Alexandra battles ‘Ewing Sarcoma’

�Russell Pritchard 15th December 2013'11 year old Alexandra Johnston from Londonderry who is fighting cancer in the Royal Victoria hospital Belfast'�Russell Pritchard / Presseye
�Russell Pritchard 15th December 2013'11 year old Alexandra Johnston from Londonderry who is fighting cancer in the Royal Victoria hospital Belfast'�Russell Pritchard / Presseye

Derry schoolgirl Alexandra Johnston is known as “the beacon” at the Royal Victoria Hospital in Belfast where she’s receiving treatment for Ewing Sarcoma – a rare disease in which cancer cells are found in the bones or soft tissue.

Life was turned upside down for Alexandra and her parents last August, when after a series of problems with her ankle, the Derry girl – who was then 11 – was diagnosed as having a tumour the full size of her leg.

By then, cancer was also affecting her spine, the back of her skull and her lungs.

“I can’t even begin to describe what we felt when we heard that news,” Alexandra’s mother Karen told the Journal this week.

“We knew the outlook was not good, but that moment, when you hear it, you just can’t take it in.”

Karen and her husband Andre had struggled for weeks for a diagnosis for her daughter.

They had looked on frustrated, as a series of GP visits over her increasingly swollen ankle led nowhere.

Despite the fact that Alexandra’s white blood cell count was low, it was only when she accompanied her grandfather on an appointment he had a private clinic in Belfast, that the severity of the problem was identified.

“After so many weeks of not knowing what was going on, we knew that Alexandra wasn’t getting any better.

“We knew it couldn’t be as simple as an infection. We were being given antibiotics, but they weren’t working for Alexandra.

“That day, when my father was going for his appointment, he took her with him and the consultant he was seeing knew straight away that something was wrong.

“He ordered an MRI of Alexandra’s ankle and that’s when the tumour was discovered.

“That day, when my dad rang me, he asked me if I’d go down to Coleraine, where my parents live, to get Alexandra. When he told me what they’d discovered, I threw the phone down. When I heard the word tumour, I just couldn’t take it in.”

Almost immediately after her MRI, Alexandra was sent for a CT scan and was admitted to Musgrave Park hospital.

At that point, she was experiencing paralysis in her face.

“Initially, we thought this was because of the stress and pain she was going through or maybe that it was Bell’s Palsy, but then they discovered that Alexandra also had a tumour at the back of her skull,” says Karen.

“When they told us that it was Ewing Sarcoma, and what the prognosis was, we were so frightened for her.

“The only positive was that our consultant, Dr. Robert Johnston, was amazing.

“He has just been a godsend throughout it all, and he’s really been amazing.”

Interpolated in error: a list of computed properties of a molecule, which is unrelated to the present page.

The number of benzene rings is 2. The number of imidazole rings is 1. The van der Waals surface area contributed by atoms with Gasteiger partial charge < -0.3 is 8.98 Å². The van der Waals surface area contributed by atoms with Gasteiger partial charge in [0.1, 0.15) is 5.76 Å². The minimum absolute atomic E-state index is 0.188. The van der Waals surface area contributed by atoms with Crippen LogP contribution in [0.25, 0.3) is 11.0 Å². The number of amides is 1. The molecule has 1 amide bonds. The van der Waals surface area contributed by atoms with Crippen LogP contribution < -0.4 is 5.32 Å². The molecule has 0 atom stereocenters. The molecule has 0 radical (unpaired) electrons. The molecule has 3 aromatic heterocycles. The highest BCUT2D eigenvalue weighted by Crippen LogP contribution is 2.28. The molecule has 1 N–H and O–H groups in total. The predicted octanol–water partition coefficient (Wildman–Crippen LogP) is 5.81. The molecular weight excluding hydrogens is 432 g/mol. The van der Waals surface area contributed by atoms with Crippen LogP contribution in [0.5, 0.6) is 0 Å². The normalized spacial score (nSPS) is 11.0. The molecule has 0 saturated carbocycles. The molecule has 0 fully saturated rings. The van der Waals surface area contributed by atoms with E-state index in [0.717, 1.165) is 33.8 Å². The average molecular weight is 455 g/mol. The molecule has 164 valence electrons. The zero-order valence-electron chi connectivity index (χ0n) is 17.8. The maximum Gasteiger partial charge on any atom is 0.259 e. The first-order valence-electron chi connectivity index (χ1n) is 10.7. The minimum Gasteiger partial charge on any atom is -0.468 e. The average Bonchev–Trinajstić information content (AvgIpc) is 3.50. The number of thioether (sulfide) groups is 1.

Alexandra underwent invasive treatment, but has come through everything with a smile on her face and has, as her mother says, been “beyond brave.”

“She’s just been amazing. When she was going through chemotherapy and a stem cell transplant, she was kept in isolation for weeks, but she just kept going.”

Alexandra was also admitted to intensive care after attempts to put a line in for stem cell treatment failed.

When a similar procedure was carried out on the 11-year-old’s neck, because of the complexity of her illness, it caused her lungs to collapse.

Despite all of this, Alexandra has come through everything with a smile on her face, and continues to inspire everyone around her.

“She’s always more worried about the other children in the ward around her.

“Last week, she insisted on going to the wake of a little boy she knew who had died. She just cares so much about everyone else.

“When the staff see her coming they call her ‘the beacon’.

“She’s just a shining light for everyone around her.

“Nothing gets Alexandra down. She doesn’t even mind about losing her hair and says she’s proud to be bald. She is fantastic and we’re so very proud of her.”

Karen and her family are now throwing their weight behing the Northern Ireland Cancer Fund for Children’s Zipline Challenge.

Karen says the charity has been a lifeline to Alexandra and the entire Johnston family over the past number of months.

“When she was going through chemotherapy and her stem cell transplant Alexandra was kept in isolation for weeks to avoid picking up an infection.

It was an extremely lonely and hard time.

“One of the charity’s specialists came out to visit her twice a week in the ward, which helped a lot.

“ It allowed her to socialise with someone else, as she was only having contact with her dad and I.

“It gave her the chance to discuss any worries or fears and really gave her a boost.

“The specialist also came out to our house to work with her when she got out of hospital.

“We also got the chance to take a free therapeutic short break which allowed us to all be together as a family and relax for the first time in ages.

“We really needed that time away.

“I’d encourage anyone to raise funds for this amazing charity so more families can benefit from the vital support that we were given.”

Meanwhile, brave Alexandra is continuing to inspire her family and those around her every day.

“She just keeps going, and that’s what keeps us going,” says Karen.

The Lagan Zipline Challenge takes place over June 7 and 8. To sign up, telephone 02890 805599, email or visit